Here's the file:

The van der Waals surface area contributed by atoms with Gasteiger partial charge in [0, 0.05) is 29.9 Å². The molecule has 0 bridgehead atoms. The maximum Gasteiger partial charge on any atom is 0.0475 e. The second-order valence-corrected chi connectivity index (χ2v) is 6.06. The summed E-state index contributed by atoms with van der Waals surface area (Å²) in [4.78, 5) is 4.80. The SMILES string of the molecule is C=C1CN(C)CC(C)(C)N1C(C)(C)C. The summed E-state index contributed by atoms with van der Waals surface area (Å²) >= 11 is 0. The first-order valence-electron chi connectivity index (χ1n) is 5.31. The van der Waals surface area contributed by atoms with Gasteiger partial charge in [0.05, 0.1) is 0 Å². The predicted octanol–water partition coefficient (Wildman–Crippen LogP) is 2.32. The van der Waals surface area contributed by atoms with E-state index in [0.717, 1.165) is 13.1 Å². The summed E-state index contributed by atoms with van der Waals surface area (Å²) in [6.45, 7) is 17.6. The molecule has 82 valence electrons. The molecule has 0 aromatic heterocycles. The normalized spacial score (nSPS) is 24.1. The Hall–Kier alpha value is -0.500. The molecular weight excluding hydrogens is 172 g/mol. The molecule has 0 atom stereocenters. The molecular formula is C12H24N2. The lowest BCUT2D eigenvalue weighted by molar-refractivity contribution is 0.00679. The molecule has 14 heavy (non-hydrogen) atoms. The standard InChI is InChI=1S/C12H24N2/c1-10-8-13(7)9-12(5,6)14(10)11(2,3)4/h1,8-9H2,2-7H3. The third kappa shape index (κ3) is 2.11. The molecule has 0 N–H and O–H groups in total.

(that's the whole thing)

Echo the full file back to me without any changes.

The van der Waals surface area contributed by atoms with Gasteiger partial charge in [0, 0.05) is 29.9 Å². The molecule has 0 bridgehead atoms. The maximum Gasteiger partial charge on any atom is 0.0475 e. The second-order valence-corrected chi connectivity index (χ2v) is 6.06. The summed E-state index contributed by atoms with van der Waals surface area (Å²) in [4.78, 5) is 4.80. The SMILES string of the molecule is C=C1CN(C)CC(C)(C)N1C(C)(C)C. The summed E-state index contributed by atoms with van der Waals surface area (Å²) >= 11 is 0. The first-order valence-electron chi connectivity index (χ1n) is 5.31. The van der Waals surface area contributed by atoms with Gasteiger partial charge in [0.05, 0.1) is 0 Å². The predicted octanol–water partition coefficient (Wildman–Crippen LogP) is 2.32. The van der Waals surface area contributed by atoms with E-state index in [0.717, 1.165) is 13.1 Å². The summed E-state index contributed by atoms with van der Waals surface area (Å²) in [6.45, 7) is 17.6. The molecule has 82 valence electrons. The molecule has 0 aromatic heterocycles. The normalized spacial score (nSPS) is 24.1. The Hall–Kier alpha value is -0.500. The molecular weight excluding hydrogens is 172 g/mol. The molecule has 0 atom stereocenters. The molecular formula is C12H24N2. The lowest BCUT2D eigenvalue weighted by molar-refractivity contribution is 0.00679. The molecule has 14 heavy (non-hydrogen) atoms. The standard InChI is InChI=1S/C12H24N2/c1-10-8-13(7)9-12(5,6)14(10)11(2,3)4/h1,8-9H2,2-7H3. The third kappa shape index (κ3) is 2.11. The molecule has 0 N–H and O–H groups in total.